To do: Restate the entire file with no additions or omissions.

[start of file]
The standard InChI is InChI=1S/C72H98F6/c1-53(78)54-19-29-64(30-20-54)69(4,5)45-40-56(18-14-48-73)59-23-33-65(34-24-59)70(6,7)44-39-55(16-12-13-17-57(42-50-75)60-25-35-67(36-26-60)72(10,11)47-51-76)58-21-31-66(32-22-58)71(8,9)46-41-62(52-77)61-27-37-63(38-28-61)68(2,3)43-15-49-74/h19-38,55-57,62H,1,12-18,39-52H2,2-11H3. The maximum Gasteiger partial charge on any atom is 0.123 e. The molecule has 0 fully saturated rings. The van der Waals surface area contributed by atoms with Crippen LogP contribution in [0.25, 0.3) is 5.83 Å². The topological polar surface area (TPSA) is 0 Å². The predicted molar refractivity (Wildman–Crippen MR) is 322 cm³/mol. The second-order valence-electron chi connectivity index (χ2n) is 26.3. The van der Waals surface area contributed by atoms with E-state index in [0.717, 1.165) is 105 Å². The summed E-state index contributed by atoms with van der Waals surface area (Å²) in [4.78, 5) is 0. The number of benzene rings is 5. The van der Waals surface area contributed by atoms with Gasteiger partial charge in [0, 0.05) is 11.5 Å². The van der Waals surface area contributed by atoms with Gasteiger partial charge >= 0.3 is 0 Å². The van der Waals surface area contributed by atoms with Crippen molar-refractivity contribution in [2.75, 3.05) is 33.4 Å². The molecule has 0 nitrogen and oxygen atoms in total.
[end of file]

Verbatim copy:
The standard InChI is InChI=1S/C72H98F6/c1-53(78)54-19-29-64(30-20-54)69(4,5)45-40-56(18-14-48-73)59-23-33-65(34-24-59)70(6,7)44-39-55(16-12-13-17-57(42-50-75)60-25-35-67(36-26-60)72(10,11)47-51-76)58-21-31-66(32-22-58)71(8,9)46-41-62(52-77)61-27-37-63(38-28-61)68(2,3)43-15-49-74/h19-38,55-57,62H,1,12-18,39-52H2,2-11H3. The maximum Gasteiger partial charge on any atom is 0.123 e. The molecule has 0 fully saturated rings. The van der Waals surface area contributed by atoms with Crippen LogP contribution in [0.25, 0.3) is 5.83 Å². The topological polar surface area (TPSA) is 0 Å². The predicted molar refractivity (Wildman–Crippen MR) is 322 cm³/mol. The second-order valence-electron chi connectivity index (χ2n) is 26.3. The van der Waals surface area contributed by atoms with E-state index in [0.717, 1.165) is 105 Å². The summed E-state index contributed by atoms with van der Waals surface area (Å²) in [4.78, 5) is 0. The number of benzene rings is 5. The van der Waals surface area contributed by atoms with Gasteiger partial charge in [0, 0.05) is 11.5 Å². The van der Waals surface area contributed by atoms with Gasteiger partial charge >= 0.3 is 0 Å². The van der Waals surface area contributed by atoms with Crippen molar-refractivity contribution in [2.75, 3.05) is 33.4 Å². The molecule has 0 nitrogen and oxygen atoms in total.